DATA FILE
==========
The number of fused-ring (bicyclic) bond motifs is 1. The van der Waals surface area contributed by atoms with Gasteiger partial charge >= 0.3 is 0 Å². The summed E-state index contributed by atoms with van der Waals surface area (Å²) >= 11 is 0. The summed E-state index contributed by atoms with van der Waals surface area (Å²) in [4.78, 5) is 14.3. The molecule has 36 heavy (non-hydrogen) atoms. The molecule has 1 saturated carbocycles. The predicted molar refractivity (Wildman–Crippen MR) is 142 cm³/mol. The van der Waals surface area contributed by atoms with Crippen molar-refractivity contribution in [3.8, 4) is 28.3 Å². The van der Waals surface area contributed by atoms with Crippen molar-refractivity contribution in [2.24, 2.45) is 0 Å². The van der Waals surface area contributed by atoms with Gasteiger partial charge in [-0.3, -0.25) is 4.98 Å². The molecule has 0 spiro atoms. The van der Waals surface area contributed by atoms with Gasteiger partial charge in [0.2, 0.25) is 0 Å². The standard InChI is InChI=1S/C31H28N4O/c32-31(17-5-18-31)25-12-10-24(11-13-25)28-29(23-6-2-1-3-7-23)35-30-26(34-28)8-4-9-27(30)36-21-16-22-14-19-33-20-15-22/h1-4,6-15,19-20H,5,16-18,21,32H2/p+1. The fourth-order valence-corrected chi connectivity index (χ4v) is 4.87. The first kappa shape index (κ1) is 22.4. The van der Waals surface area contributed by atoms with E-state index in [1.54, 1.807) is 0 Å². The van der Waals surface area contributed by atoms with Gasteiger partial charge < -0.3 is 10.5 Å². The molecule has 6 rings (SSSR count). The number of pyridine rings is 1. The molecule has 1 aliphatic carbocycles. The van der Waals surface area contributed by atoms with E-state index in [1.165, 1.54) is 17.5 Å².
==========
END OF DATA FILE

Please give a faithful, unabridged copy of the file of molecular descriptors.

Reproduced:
The number of fused-ring (bicyclic) bond motifs is 1. The van der Waals surface area contributed by atoms with Gasteiger partial charge >= 0.3 is 0 Å². The summed E-state index contributed by atoms with van der Waals surface area (Å²) >= 11 is 0. The summed E-state index contributed by atoms with van der Waals surface area (Å²) in [4.78, 5) is 14.3. The molecule has 36 heavy (non-hydrogen) atoms. The molecule has 1 saturated carbocycles. The predicted molar refractivity (Wildman–Crippen MR) is 142 cm³/mol. The van der Waals surface area contributed by atoms with Crippen molar-refractivity contribution in [3.8, 4) is 28.3 Å². The van der Waals surface area contributed by atoms with Crippen molar-refractivity contribution in [2.24, 2.45) is 0 Å². The van der Waals surface area contributed by atoms with Gasteiger partial charge in [-0.3, -0.25) is 4.98 Å². The molecule has 0 spiro atoms. The van der Waals surface area contributed by atoms with Gasteiger partial charge in [0.2, 0.25) is 0 Å². The standard InChI is InChI=1S/C31H28N4O/c32-31(17-5-18-31)25-12-10-24(11-13-25)28-29(23-6-2-1-3-7-23)35-30-26(34-28)8-4-9-27(30)36-21-16-22-14-19-33-20-15-22/h1-4,6-15,19-20H,5,16-18,21,32H2/p+1. The fourth-order valence-corrected chi connectivity index (χ4v) is 4.87. The first kappa shape index (κ1) is 22.4. The van der Waals surface area contributed by atoms with E-state index in [1.54, 1.807) is 0 Å². The van der Waals surface area contributed by atoms with Gasteiger partial charge < -0.3 is 10.5 Å². The molecule has 6 rings (SSSR count). The number of pyridine rings is 1. The molecule has 1 aliphatic carbocycles. The van der Waals surface area contributed by atoms with E-state index in [1.165, 1.54) is 17.5 Å².